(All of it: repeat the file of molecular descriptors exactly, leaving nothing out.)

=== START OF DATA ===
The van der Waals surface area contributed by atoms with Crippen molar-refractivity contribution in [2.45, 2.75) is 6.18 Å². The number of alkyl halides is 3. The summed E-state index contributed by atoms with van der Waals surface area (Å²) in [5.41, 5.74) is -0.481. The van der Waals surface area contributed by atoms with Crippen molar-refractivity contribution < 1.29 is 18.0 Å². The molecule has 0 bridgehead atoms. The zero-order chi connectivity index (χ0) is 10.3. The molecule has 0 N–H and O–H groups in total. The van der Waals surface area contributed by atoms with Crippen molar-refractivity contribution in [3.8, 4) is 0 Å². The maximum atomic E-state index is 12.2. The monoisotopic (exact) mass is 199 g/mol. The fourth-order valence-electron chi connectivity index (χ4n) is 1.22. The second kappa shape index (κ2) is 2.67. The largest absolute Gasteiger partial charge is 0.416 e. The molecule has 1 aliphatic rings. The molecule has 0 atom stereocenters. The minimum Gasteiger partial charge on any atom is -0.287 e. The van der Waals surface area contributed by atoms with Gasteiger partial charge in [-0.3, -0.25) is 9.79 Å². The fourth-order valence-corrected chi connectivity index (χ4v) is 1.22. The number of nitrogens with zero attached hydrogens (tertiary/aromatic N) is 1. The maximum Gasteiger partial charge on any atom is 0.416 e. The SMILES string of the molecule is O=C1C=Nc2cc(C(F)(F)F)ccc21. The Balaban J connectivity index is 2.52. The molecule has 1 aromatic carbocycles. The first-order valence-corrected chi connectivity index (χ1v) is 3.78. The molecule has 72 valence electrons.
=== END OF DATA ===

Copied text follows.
The van der Waals surface area contributed by atoms with Crippen molar-refractivity contribution in [2.45, 2.75) is 6.18 Å². The number of alkyl halides is 3. The summed E-state index contributed by atoms with van der Waals surface area (Å²) in [5.41, 5.74) is -0.481. The van der Waals surface area contributed by atoms with Crippen molar-refractivity contribution < 1.29 is 18.0 Å². The molecule has 0 bridgehead atoms. The zero-order chi connectivity index (χ0) is 10.3. The molecule has 0 N–H and O–H groups in total. The van der Waals surface area contributed by atoms with Crippen molar-refractivity contribution in [3.8, 4) is 0 Å². The maximum atomic E-state index is 12.2. The monoisotopic (exact) mass is 199 g/mol. The fourth-order valence-electron chi connectivity index (χ4n) is 1.22. The second kappa shape index (κ2) is 2.67. The largest absolute Gasteiger partial charge is 0.416 e. The molecule has 1 aliphatic rings. The molecule has 0 atom stereocenters. The minimum Gasteiger partial charge on any atom is -0.287 e. The van der Waals surface area contributed by atoms with Gasteiger partial charge in [-0.3, -0.25) is 9.79 Å². The fourth-order valence-corrected chi connectivity index (χ4v) is 1.22. The number of nitrogens with zero attached hydrogens (tertiary/aromatic N) is 1. The maximum Gasteiger partial charge on any atom is 0.416 e. The SMILES string of the molecule is O=C1C=Nc2cc(C(F)(F)F)ccc21. The Balaban J connectivity index is 2.52. The molecule has 1 aromatic carbocycles. The first-order valence-corrected chi connectivity index (χ1v) is 3.78. The molecule has 72 valence electrons.